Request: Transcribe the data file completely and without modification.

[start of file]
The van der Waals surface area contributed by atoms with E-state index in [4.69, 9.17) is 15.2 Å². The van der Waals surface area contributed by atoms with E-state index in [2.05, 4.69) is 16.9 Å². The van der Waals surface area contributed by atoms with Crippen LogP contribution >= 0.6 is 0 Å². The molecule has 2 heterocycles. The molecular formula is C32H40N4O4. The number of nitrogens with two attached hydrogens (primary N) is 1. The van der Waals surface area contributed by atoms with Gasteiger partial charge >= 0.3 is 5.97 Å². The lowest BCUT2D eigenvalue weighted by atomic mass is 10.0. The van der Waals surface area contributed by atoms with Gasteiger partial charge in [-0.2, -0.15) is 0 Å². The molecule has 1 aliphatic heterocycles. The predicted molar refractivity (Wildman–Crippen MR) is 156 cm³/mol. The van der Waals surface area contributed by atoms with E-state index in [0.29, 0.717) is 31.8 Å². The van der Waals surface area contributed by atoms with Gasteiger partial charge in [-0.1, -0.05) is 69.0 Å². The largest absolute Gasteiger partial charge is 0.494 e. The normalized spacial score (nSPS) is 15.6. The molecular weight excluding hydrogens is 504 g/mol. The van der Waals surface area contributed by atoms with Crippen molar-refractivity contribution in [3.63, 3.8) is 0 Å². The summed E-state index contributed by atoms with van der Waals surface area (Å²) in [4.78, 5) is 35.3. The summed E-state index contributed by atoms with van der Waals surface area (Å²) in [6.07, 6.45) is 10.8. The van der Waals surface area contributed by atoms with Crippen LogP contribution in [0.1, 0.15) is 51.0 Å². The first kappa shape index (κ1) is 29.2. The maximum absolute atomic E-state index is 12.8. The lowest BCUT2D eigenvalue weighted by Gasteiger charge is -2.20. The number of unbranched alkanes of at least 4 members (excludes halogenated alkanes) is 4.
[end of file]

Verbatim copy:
The van der Waals surface area contributed by atoms with E-state index in [4.69, 9.17) is 15.2 Å². The van der Waals surface area contributed by atoms with E-state index in [2.05, 4.69) is 16.9 Å². The van der Waals surface area contributed by atoms with Crippen LogP contribution >= 0.6 is 0 Å². The molecule has 2 heterocycles. The molecular formula is C32H40N4O4. The number of nitrogens with two attached hydrogens (primary N) is 1. The van der Waals surface area contributed by atoms with Gasteiger partial charge >= 0.3 is 5.97 Å². The lowest BCUT2D eigenvalue weighted by atomic mass is 10.0. The van der Waals surface area contributed by atoms with Gasteiger partial charge in [-0.2, -0.15) is 0 Å². The molecule has 1 aliphatic heterocycles. The predicted molar refractivity (Wildman–Crippen MR) is 156 cm³/mol. The van der Waals surface area contributed by atoms with E-state index in [0.29, 0.717) is 31.8 Å². The van der Waals surface area contributed by atoms with Gasteiger partial charge in [-0.1, -0.05) is 69.0 Å². The largest absolute Gasteiger partial charge is 0.494 e. The normalized spacial score (nSPS) is 15.6. The molecular weight excluding hydrogens is 504 g/mol. The van der Waals surface area contributed by atoms with Crippen molar-refractivity contribution in [3.63, 3.8) is 0 Å². The summed E-state index contributed by atoms with van der Waals surface area (Å²) in [4.78, 5) is 35.3. The summed E-state index contributed by atoms with van der Waals surface area (Å²) in [6.07, 6.45) is 10.8. The van der Waals surface area contributed by atoms with Crippen LogP contribution in [0.1, 0.15) is 51.0 Å². The first kappa shape index (κ1) is 29.2. The maximum absolute atomic E-state index is 12.8. The lowest BCUT2D eigenvalue weighted by Gasteiger charge is -2.20. The number of unbranched alkanes of at least 4 members (excludes halogenated alkanes) is 4.